In 2009, the ACLU of Massachusetts filed suit against the U.S. Department of Health and Human Services (HHS) for permitting the United States Conference of Catholic Bishops (USCCB) to use taxpayer money to impose religiously based restrictions on reproductive health services in the U.S. government's trafficking victims program.
Beginning in 2006, HHS awarded USCCB from $2.5 million to $3.5 million annually to make grants to organizations that provide direct services to trafficking victims under the federal Trafficking Victims Protection Act. HHS did this knowing that USCCB prohibits, based on its religious beliefs, grantees from using any of the federal funds to provide or refer for contraceptive or abortion services, even though the Trafficking Victims Protection Act contains no such restrictions.
On March 23, 2012, Federal Judge Richard G. Stearns ruled that HHS cannot impose religiously based restrictions on reproductive health services for victims of human trafficking, stating, "To insist that the government respect the separation of church and state is not to discriminate against religion; indeed, it promotes a respect for religion by refusing to single out any creed for official favor at the expense of all others..."
USCCB and HHS have appealed the District Court's ruling, and a hearing is scheduled in the United States Court of Appeals for the First Circuit on December 5, 2012. Massachusetts Attorney General Martha Coakley, Americans United for the Separation of Church and State, organizations serving trafficking victims and a number of religious groups--including The Anti-Defamation League, the Baptist Joint Committee for Religious Liberty and Hadassah--have supported the ACLU's position.
In January 2013, the First Circuit Court of Appeals dismissed the case as moot after the federal government refused to renew USCCB on government contract.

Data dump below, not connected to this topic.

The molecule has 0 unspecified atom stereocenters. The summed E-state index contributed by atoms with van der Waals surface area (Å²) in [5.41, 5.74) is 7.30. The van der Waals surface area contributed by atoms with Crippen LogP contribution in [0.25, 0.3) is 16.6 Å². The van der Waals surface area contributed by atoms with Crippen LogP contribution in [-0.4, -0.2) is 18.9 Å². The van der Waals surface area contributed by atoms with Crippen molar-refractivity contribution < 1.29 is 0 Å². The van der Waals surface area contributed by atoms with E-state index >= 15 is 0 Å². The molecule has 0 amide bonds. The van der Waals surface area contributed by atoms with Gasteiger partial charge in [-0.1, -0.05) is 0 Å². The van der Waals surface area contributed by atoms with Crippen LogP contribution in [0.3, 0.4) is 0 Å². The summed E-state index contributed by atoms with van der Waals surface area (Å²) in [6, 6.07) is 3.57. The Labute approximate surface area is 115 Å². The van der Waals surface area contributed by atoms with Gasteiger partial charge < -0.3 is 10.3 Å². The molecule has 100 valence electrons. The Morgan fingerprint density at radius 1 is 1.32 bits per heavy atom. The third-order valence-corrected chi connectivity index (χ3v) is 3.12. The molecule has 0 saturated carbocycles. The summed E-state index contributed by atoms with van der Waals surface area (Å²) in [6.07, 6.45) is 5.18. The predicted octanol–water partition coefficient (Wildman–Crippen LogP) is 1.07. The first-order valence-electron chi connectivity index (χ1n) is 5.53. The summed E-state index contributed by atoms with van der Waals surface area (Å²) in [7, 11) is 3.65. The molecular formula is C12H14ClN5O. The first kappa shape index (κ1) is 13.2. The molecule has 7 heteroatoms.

First Circuit rules on ACLU challenge to religious restrictions on trafficking victims' program
Court prohibits religious restrictions on government-funded trafficking victims' program
Court allows trafficking victims' lawsuit to continue
ACLU asks Court on Thursday to ensure reproductive health care for women trafficked into the United States
First Circuit Court should defend victims of human trafficking
ACLU of Massachusetts' On Liberty blog
Sex Trafficking and the First Amendment
New York Times
Victory! Court to Bishops: Federal Help for the Most Vulnerable Should Have No Strings Attached
National ACLU Blog of Rights
The Meaning of Religious Freedom
The New York Times
Reply Brief of the U.S. Conference of Catholic Bishops
Reply Brief of Federal Government
Amicus - Organizations Serving Trafficking Victims
Amicus brief - Americans United for Separation of Church and State
Amicus brief - Attorney General Martha Coakley
Amicus brief - Gospel Rescue Missions
Amicus brief - Justice and Freedom Fund
District Court Decision
Brief (Case was formerly known as ACLU of Massachusetts v. Leavitt, et al.)